Home Private Equity Private equity needs more other-people’s-money

Private equity needs more other-people’s-money


People ride the escalators in the JP Morgan & Chase Co. building in New York October 24, 2013. Deutsche Bank, Credit Suisse and JP Morgan will begin marketing the first-ever bond backed by US home-rental cashflows, a US$500 million trade for private-equity giant Blackstone, next Wednesday.

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NEW YORK, Aug 4 (Reuters Breakingviews) – For the likes of Blackstone (BX.N) and KKR (KKR.N), equity and debt go together like peanut butter and jelly. Buyout firms are sitting on $1.4 trillion in cash, but in order to do deals, they need leverage with which to pair it. There aren’t many places for them to find it, at least not in the quantities they might wish.

When Steve Schwarzman’s private equity lieutenants at Blackstone, or their peers, want to buy a company, they typically pair a wad of cash provided by their fund investors with debt. That allows them to target bigger acquisitions, and increase the returns to their equity investors and themselves, by paying down the debt as quickly as possible from the acquired company’s cash flows.

But the syndicated loan market, where bank loans backing private equity deals are parceled up and passed around, has slowed sharply. Deals supporting highly-indebted mergers and acquisitions totaled $46 billion in the second quarter, down by 52% from the same period in 2021, according to Refinitiv. The market has sagged as investors grapple with rising interest rates and banks try to offload loans made before the market soured.

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Direct lenders read more – who pool private money, lend to deals and keep hold of those loans – can take up some of the slack. After growing rapidly, they now regularly support big buyouts. Direct loans typically cost more than syndicated loans but are faster and can be offered in situations where banks dare not tread.

The catch is that the two debt markets are interlinked. A borrower can take out a direct loan, pay it down until public investors would find it acceptable, then refinance it in the syndicated market after a couple years to get a cheaper interest rate. The direct lender can use that repaid money to immediately fund new deals. But syndicated refinancings for leveraged loans were 41% lower in the first half of 2022 than a year earlier, per Refinitiv.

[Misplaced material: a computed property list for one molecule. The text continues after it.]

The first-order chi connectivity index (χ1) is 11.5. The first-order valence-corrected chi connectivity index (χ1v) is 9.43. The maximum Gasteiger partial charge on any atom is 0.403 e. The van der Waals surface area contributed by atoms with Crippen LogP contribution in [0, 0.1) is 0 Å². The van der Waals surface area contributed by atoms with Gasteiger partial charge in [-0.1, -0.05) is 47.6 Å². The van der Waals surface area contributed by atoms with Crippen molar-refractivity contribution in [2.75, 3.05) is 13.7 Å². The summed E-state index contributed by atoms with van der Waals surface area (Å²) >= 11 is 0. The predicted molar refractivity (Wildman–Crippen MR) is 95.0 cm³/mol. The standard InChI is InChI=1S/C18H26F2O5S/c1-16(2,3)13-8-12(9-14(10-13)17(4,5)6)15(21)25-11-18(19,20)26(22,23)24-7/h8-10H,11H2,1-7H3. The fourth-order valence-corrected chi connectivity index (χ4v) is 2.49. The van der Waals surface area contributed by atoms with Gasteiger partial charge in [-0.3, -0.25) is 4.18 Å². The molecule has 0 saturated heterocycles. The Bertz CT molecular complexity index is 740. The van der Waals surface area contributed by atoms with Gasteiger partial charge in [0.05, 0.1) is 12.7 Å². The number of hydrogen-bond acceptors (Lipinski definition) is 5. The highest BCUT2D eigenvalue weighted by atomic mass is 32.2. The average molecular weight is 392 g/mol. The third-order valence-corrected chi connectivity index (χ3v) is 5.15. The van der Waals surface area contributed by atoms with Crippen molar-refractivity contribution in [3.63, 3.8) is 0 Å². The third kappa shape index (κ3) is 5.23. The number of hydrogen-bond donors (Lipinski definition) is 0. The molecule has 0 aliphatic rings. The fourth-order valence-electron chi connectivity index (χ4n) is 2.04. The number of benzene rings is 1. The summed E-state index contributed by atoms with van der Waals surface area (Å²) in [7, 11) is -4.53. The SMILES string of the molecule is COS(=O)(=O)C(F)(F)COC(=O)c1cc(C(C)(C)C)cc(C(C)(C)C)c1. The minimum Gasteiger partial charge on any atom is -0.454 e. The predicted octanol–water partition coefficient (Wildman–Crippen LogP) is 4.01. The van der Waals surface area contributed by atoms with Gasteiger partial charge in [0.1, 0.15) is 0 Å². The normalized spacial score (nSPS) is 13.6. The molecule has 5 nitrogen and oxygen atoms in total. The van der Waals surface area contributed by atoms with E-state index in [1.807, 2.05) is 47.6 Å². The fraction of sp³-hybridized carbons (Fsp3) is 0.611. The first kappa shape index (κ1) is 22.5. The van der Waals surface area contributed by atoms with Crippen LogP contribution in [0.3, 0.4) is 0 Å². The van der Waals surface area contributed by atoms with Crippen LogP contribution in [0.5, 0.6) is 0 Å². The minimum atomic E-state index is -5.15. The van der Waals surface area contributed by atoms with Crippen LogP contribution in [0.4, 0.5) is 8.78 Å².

Private lenders who have money to invest can thus cherry-pick the best deals. But those who don’t have money may struggle to get more. The amount of private credit funding raised, while similar to a year ago, is running a third below its peak in late 2021, according to Preqin. Private equity might be ready to put its vast reserves of cash to work. But without ample debt, much of that so-called dry powder might have to stay dry.

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Direct lenders’ dry powder stands at an estimated $210 billion as of the beginning of August, according to Preqin. Private equity dry powder excluding venture capital, meanwhile, has reached roughly $1.4 trillion.

Capital raised by direct lenders totaled $25 billion in the second quarter of 2022, compared to $27.4 billion the prior year but down by a third from the fourth quarter.

U.S. syndicated leveraged loan refinancing volume fell to $249 billion in the first half of the year, down roughly 41% from the year prior, according to Refinitiv.

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Editing by John Foley and Sharon Lam

Our Standards: The Thomson Reuters Trust Principles.

Opinions expressed are those of the author. They do not reflect the views of Reuters News, which, under the Trust Principles, is committed to integrity, independence, and freedom from bias.

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